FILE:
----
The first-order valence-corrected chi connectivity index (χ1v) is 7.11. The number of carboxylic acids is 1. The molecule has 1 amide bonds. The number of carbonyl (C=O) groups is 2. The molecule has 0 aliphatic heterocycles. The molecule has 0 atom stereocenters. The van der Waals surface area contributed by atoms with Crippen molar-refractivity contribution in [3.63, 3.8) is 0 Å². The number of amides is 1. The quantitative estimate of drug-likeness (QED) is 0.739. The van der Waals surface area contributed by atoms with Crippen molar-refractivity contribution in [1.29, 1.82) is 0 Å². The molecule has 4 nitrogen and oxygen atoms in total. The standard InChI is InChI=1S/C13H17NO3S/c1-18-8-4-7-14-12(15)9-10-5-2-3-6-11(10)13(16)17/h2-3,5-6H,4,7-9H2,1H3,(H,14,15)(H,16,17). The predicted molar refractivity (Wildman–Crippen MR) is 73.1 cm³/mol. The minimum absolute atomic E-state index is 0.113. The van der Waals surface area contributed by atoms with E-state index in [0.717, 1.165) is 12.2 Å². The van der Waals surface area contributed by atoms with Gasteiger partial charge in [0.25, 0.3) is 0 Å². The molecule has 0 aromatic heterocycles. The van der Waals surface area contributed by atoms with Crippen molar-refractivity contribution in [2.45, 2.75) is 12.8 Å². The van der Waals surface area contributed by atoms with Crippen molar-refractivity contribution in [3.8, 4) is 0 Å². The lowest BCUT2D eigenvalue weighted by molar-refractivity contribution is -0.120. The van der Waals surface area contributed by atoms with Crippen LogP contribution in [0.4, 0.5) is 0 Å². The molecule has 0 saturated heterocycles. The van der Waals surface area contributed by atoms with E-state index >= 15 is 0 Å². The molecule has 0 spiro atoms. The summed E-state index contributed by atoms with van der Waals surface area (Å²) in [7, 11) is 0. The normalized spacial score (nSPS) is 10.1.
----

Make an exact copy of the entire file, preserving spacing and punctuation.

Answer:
The first-order valence-corrected chi connectivity index (χ1v) is 7.11. The number of carboxylic acids is 1. The molecule has 1 amide bonds. The number of carbonyl (C=O) groups is 2. The molecule has 0 aliphatic heterocycles. The molecule has 0 atom stereocenters. The van der Waals surface area contributed by atoms with Crippen molar-refractivity contribution in [3.63, 3.8) is 0 Å². The number of amides is 1. The quantitative estimate of drug-likeness (QED) is 0.739. The van der Waals surface area contributed by atoms with Crippen molar-refractivity contribution in [1.29, 1.82) is 0 Å². The molecule has 4 nitrogen and oxygen atoms in total. The standard InChI is InChI=1S/C13H17NO3S/c1-18-8-4-7-14-12(15)9-10-5-2-3-6-11(10)13(16)17/h2-3,5-6H,4,7-9H2,1H3,(H,14,15)(H,16,17). The predicted molar refractivity (Wildman–Crippen MR) is 73.1 cm³/mol. The minimum absolute atomic E-state index is 0.113. The van der Waals surface area contributed by atoms with E-state index in [0.717, 1.165) is 12.2 Å². The van der Waals surface area contributed by atoms with Gasteiger partial charge in [0.25, 0.3) is 0 Å². The molecule has 0 aromatic heterocycles. The van der Waals surface area contributed by atoms with Crippen molar-refractivity contribution in [2.45, 2.75) is 12.8 Å². The van der Waals surface area contributed by atoms with Crippen molar-refractivity contribution in [3.8, 4) is 0 Å². The lowest BCUT2D eigenvalue weighted by molar-refractivity contribution is -0.120. The van der Waals surface area contributed by atoms with Crippen LogP contribution in [0.4, 0.5) is 0 Å². The molecule has 0 saturated heterocycles. The van der Waals surface area contributed by atoms with E-state index >= 15 is 0 Å². The molecule has 0 spiro atoms. The summed E-state index contributed by atoms with van der Waals surface area (Å²) in [7, 11) is 0. The normalized spacial score (nSPS) is 10.1.